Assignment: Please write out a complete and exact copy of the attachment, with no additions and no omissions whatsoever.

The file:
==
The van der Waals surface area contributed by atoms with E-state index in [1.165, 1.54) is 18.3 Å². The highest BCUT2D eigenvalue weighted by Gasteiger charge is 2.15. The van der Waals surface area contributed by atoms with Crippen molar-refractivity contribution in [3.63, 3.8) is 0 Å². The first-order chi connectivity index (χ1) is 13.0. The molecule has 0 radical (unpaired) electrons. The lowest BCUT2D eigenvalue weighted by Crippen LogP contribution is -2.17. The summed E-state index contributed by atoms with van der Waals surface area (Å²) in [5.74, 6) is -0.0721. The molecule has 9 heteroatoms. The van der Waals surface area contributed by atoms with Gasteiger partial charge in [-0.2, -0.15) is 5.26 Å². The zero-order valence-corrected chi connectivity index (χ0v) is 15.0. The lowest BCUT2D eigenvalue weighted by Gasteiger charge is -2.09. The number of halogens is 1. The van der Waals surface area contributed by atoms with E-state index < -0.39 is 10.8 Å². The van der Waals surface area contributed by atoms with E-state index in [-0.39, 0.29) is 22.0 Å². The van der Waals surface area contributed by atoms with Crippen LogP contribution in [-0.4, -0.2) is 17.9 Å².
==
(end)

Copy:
The van der Waals surface area contributed by atoms with E-state index in [1.165, 1.54) is 18.3 Å². The highest BCUT2D eigenvalue weighted by Gasteiger charge is 2.15. The van der Waals surface area contributed by atoms with Crippen molar-refractivity contribution in [3.63, 3.8) is 0 Å². The first-order chi connectivity index (χ1) is 13.0. The molecule has 0 radical (unpaired) electrons. The lowest BCUT2D eigenvalue weighted by Crippen LogP contribution is -2.17. The summed E-state index contributed by atoms with van der Waals surface area (Å²) in [5.74, 6) is -0.0721. The molecule has 9 heteroatoms. The van der Waals surface area contributed by atoms with Gasteiger partial charge in [-0.2, -0.15) is 5.26 Å². The zero-order valence-corrected chi connectivity index (χ0v) is 15.0. The lowest BCUT2D eigenvalue weighted by Gasteiger charge is -2.09. The number of halogens is 1. The van der Waals surface area contributed by atoms with E-state index < -0.39 is 10.8 Å². The van der Waals surface area contributed by atoms with E-state index in [-0.39, 0.29) is 22.0 Å². The van der Waals surface area contributed by atoms with Crippen LogP contribution in [-0.4, -0.2) is 17.9 Å².